Mission Statement. Manifesto. Mantra.
February is coming to a close (although it’s exciting that we get a Leap Day this year!) March is the last month of the first quarter of the year, how are you doing on those awesome goals you touted about in January? Just to be clear, this is a NO JUDGEMENT ZONE. This post isn’t to haggle you about your goals, I’m just checking in and to possibly present a solution that my help.
The other day I came across a wonderful quote while I was reading that stated:
“Respect your life enough to pursue a meaningful mission. Respect yourself enough to give yourself something to do.” -Iyanla Vanzant
This quote really struck me because often we just drift through our lives working, paying bills, working, paying bills, working, paying…well you get the gist. And every year you vow to do it differently and yet we somehow slip right back into our safe and unproductive zone. We were definitely created to be more than worker drones. I’ve referenced Beyonce’s song I Was Here before and if you’ve never heard it I suggest you give it a listen. This isn’t a command from a Bey-hiver (I like a few of her songs, but that’s as far as it goes) however it is worth the listen to ingest the message of doing something significant to show the world you were here. It would be a shame to have lived and no one knew it.
To help you leave a mark on this world it would help if you had a mission, something you you want to pursue. It would be even better if others were well served by your mission. So let’s start with a mission statement, which is defined as “a formal summary of aims and values for a company, organization or individual”. This statement identifies your mission, briefly describe how you will carry it out and who will benefit from it. This mission statement can be for a company you’re starting, a book you’re writing or simply a statement by which you’ll govern your life. I co-founded a non-profit for single parents and our mission statement is “R.O.K.S. – Raising Our Kids Solo is charged with assisting single parents by providing emotional support and tangible resources to help them manage family life without a partner.” Short, sweet and to the point. It states who we are, what we’re doing and who benefits.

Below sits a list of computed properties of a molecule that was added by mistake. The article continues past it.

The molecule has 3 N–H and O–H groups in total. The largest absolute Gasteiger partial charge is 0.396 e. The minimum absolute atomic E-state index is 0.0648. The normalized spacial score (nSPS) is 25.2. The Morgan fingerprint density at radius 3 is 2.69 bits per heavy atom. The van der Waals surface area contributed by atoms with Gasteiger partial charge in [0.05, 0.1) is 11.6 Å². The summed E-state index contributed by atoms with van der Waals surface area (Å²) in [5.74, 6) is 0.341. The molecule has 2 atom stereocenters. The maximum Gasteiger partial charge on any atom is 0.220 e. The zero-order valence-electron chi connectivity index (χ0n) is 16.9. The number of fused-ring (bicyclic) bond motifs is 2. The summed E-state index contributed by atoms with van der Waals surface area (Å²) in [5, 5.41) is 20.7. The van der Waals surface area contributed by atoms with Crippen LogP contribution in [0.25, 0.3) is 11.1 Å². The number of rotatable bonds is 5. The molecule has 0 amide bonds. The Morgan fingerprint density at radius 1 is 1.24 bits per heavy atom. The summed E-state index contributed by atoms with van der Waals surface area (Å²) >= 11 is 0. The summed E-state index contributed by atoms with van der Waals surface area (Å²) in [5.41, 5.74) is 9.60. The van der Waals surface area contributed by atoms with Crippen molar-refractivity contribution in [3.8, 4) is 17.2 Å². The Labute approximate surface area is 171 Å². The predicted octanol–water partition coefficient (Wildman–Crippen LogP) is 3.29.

Next is your manifesto. This is the emotional counterpart to the mission statement. It talks about your core values, emotional priniciples, what differentiates you from what others are doing, what you believe in and what you’re willing to invest to accomplish your mission. It’s basically a written pep rally created to excite, ignite and get you energized about what you’re trying to accomplish. Dig deep for this but have fun with it.
The last thing is your mantra. This is your statement or slogan that you repeat to keep the mission before you. Don’t be overly clever with this, make sure it’s clear, concise and impactful. For example, the mantra for my single parent non-profit it “Single by circumstance, Parents by choice”. Straight and to the point.
So whether you’re starting a revolution or rebranding your life, come up with a mission statement, manifesto and mantra to help you get clear on what you’re doing and why you’re doing it. Type them up on pretty stationary, laminate them and post them prominently where you see them every day. Don’t waste another minute not working on your “I Was Here”. Pursue a purposeful mission. Respect yourself enough to give yourself something to do.